The photographer: Steve Fritts of Citrus Heights
Behind the lens: My wife, Donna, and I have always been fascinated by animals in the wild. Last November, we embarked on our most unusual and exciting adventure, viewing the magnificent polar bears on their yearly migration to the ice cap of the northern Canadian wilderness.
Our base was Churchill, Manitoba, a small rustic town on the edge of huge Hudson Bay. Our daily excursions into the icy tundra included helicopter flights, dogsleds and the lumbering 37-passenger tundra vehicles. Our party of 11 had plenty of room to scurry back and forth to catch the bears doing their activities.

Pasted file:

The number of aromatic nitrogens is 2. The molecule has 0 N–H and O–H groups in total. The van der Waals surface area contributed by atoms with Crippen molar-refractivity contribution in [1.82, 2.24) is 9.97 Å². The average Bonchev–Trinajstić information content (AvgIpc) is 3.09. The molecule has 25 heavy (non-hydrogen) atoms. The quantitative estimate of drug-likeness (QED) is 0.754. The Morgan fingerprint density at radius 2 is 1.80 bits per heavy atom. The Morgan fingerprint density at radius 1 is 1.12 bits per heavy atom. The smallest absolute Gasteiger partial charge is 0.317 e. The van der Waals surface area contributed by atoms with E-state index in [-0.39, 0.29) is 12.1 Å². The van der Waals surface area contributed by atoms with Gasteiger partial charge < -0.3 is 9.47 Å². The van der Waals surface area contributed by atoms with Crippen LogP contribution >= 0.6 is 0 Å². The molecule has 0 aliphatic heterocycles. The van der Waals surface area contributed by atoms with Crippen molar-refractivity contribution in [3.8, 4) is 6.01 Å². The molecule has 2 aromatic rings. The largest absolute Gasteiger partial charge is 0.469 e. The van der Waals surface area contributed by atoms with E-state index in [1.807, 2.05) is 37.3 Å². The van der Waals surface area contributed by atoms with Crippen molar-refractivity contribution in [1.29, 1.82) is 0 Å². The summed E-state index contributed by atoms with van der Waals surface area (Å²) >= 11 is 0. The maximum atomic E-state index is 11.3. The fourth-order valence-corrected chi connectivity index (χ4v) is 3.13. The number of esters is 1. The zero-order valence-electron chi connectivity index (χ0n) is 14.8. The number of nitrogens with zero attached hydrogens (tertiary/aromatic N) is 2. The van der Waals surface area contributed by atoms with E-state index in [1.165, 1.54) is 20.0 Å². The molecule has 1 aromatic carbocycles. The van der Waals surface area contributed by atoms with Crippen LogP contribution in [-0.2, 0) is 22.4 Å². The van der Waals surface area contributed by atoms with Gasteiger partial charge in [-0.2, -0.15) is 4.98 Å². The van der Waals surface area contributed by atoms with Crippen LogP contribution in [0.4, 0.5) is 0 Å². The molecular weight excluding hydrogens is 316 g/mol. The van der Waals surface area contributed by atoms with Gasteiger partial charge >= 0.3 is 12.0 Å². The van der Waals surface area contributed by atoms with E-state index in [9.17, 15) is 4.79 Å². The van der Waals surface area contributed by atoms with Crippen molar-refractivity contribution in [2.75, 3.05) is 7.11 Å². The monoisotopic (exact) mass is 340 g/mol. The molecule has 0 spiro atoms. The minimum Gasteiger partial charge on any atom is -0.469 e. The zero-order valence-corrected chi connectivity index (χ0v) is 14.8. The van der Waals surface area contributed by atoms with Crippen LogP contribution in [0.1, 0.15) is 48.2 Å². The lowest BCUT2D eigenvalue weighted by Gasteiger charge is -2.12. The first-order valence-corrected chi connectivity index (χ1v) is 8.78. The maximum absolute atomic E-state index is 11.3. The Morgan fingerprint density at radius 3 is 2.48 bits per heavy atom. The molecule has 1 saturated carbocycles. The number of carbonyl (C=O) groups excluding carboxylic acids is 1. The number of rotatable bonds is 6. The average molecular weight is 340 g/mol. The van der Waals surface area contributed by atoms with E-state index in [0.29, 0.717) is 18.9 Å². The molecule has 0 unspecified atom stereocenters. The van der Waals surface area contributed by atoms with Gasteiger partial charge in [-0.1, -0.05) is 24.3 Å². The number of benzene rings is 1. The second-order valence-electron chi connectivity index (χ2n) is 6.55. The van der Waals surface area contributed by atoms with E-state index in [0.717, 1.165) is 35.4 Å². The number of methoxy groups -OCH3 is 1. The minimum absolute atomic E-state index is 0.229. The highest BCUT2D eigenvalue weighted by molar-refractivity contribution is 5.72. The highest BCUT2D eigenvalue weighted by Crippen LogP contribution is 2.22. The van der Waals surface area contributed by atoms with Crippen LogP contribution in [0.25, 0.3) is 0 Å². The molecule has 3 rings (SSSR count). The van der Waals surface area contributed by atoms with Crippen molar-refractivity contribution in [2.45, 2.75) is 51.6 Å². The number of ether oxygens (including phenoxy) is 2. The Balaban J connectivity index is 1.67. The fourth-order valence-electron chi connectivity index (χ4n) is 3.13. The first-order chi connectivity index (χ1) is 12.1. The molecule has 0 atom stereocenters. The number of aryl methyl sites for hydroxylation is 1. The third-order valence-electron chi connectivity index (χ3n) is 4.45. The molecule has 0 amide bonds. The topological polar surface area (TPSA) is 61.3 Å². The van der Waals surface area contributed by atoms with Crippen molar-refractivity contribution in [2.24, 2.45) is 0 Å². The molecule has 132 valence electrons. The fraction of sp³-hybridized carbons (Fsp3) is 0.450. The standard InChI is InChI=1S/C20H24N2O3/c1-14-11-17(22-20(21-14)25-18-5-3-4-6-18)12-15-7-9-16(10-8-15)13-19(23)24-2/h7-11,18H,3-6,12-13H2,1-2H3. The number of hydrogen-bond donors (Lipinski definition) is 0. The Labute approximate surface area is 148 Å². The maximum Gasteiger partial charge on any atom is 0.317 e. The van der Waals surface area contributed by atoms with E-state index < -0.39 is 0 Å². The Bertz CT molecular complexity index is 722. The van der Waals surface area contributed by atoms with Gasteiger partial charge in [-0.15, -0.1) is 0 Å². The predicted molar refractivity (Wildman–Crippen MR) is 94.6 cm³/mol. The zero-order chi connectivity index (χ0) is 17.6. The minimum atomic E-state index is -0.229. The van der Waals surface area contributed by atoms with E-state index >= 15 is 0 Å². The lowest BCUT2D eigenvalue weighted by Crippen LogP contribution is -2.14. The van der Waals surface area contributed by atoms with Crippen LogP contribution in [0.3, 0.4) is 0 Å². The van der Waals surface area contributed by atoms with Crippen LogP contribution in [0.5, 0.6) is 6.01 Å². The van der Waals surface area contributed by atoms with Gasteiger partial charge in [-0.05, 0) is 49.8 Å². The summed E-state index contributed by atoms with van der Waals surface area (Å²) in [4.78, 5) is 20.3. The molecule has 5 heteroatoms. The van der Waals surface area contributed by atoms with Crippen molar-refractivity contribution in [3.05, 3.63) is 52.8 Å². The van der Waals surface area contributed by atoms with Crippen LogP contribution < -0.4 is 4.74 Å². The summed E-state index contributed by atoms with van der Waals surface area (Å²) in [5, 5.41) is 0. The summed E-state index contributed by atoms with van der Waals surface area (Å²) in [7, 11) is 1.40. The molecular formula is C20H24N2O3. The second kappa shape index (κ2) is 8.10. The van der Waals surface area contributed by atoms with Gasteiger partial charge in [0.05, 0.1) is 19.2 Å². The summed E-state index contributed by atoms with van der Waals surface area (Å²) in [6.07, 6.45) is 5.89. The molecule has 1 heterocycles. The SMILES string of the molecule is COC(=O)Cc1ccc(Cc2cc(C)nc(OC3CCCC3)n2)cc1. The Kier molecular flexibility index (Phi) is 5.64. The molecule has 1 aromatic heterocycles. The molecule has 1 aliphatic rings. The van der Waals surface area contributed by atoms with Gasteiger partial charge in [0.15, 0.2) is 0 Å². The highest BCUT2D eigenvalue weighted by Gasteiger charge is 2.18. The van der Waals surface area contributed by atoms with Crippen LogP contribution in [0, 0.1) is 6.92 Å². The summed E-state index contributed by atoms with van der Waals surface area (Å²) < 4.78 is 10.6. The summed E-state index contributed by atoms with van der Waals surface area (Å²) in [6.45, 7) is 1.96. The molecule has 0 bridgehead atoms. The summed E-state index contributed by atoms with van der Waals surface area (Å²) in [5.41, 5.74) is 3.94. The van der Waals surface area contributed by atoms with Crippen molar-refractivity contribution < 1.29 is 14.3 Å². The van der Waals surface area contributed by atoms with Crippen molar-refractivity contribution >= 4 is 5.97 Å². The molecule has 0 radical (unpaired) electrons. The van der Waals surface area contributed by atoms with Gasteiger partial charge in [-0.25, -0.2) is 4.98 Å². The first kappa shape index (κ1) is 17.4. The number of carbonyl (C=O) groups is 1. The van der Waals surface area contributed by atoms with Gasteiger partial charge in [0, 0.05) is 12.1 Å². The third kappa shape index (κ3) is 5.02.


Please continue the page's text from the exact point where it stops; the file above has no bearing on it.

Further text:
The most interesting ones were the younger bears, a year or two old, often siblings, play fighting with each other. The mother was sometimes nearby, and the older males explored alone for food.
The polar bear fears nothing, being the largest animal on the tundra, and anything that moved, or not, was subject to being eaten. Our guides constantly reminded us that out there we were dinner if we went outside the vehicle!
The scenery was wondrous, the temperature just right, so that you could actually see the ice form before your eyes. Of course, the stars were the bears, gigantic fur-covered lumbering creatures that were well adapted for the climate.